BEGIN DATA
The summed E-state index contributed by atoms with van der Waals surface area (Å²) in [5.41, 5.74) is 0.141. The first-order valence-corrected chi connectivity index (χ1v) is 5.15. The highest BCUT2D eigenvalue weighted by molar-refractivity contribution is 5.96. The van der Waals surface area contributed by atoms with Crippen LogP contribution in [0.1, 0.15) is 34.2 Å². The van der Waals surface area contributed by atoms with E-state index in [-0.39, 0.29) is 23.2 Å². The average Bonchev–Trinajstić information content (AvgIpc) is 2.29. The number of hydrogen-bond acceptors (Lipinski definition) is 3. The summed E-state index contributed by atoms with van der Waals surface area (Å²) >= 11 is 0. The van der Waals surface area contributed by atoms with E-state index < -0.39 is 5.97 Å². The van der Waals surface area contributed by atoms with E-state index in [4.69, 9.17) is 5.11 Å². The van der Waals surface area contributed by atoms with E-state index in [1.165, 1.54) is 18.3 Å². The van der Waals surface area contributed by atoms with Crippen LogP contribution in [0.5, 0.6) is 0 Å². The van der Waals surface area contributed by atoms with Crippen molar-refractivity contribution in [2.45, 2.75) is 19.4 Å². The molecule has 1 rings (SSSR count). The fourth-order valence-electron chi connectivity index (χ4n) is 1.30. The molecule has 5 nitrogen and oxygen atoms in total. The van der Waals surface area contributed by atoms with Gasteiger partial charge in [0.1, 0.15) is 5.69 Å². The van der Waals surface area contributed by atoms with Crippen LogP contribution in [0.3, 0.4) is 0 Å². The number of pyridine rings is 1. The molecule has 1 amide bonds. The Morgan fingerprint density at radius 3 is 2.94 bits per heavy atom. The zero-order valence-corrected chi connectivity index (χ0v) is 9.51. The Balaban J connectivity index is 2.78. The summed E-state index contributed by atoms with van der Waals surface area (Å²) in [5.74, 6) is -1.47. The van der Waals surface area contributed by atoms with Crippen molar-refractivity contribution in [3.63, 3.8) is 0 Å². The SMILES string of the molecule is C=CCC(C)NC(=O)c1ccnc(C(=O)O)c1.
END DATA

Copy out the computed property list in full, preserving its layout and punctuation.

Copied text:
The summed E-state index contributed by atoms with van der Waals surface area (Å²) in [5.41, 5.74) is 0.141. The first-order valence-corrected chi connectivity index (χ1v) is 5.15. The highest BCUT2D eigenvalue weighted by molar-refractivity contribution is 5.96. The van der Waals surface area contributed by atoms with Crippen LogP contribution in [0.1, 0.15) is 34.2 Å². The van der Waals surface area contributed by atoms with E-state index in [-0.39, 0.29) is 23.2 Å². The average Bonchev–Trinajstić information content (AvgIpc) is 2.29. The number of hydrogen-bond acceptors (Lipinski definition) is 3. The summed E-state index contributed by atoms with van der Waals surface area (Å²) >= 11 is 0. The van der Waals surface area contributed by atoms with E-state index < -0.39 is 5.97 Å². The van der Waals surface area contributed by atoms with E-state index in [4.69, 9.17) is 5.11 Å². The van der Waals surface area contributed by atoms with E-state index in [1.165, 1.54) is 18.3 Å². The van der Waals surface area contributed by atoms with Crippen LogP contribution in [0.5, 0.6) is 0 Å². The van der Waals surface area contributed by atoms with Crippen molar-refractivity contribution in [2.45, 2.75) is 19.4 Å². The molecule has 1 rings (SSSR count). The fourth-order valence-electron chi connectivity index (χ4n) is 1.30. The molecule has 5 nitrogen and oxygen atoms in total. The van der Waals surface area contributed by atoms with Gasteiger partial charge in [0.1, 0.15) is 5.69 Å². The van der Waals surface area contributed by atoms with Crippen LogP contribution in [0.3, 0.4) is 0 Å². The number of pyridine rings is 1. The molecule has 1 amide bonds. The Morgan fingerprint density at radius 3 is 2.94 bits per heavy atom. The zero-order valence-corrected chi connectivity index (χ0v) is 9.51. The Balaban J connectivity index is 2.78. The summed E-state index contributed by atoms with van der Waals surface area (Å²) in [5.74, 6) is -1.47. The van der Waals surface area contributed by atoms with Crippen molar-refractivity contribution in [3.63, 3.8) is 0 Å². The SMILES string of the molecule is C=CCC(C)NC(=O)c1ccnc(C(=O)O)c1.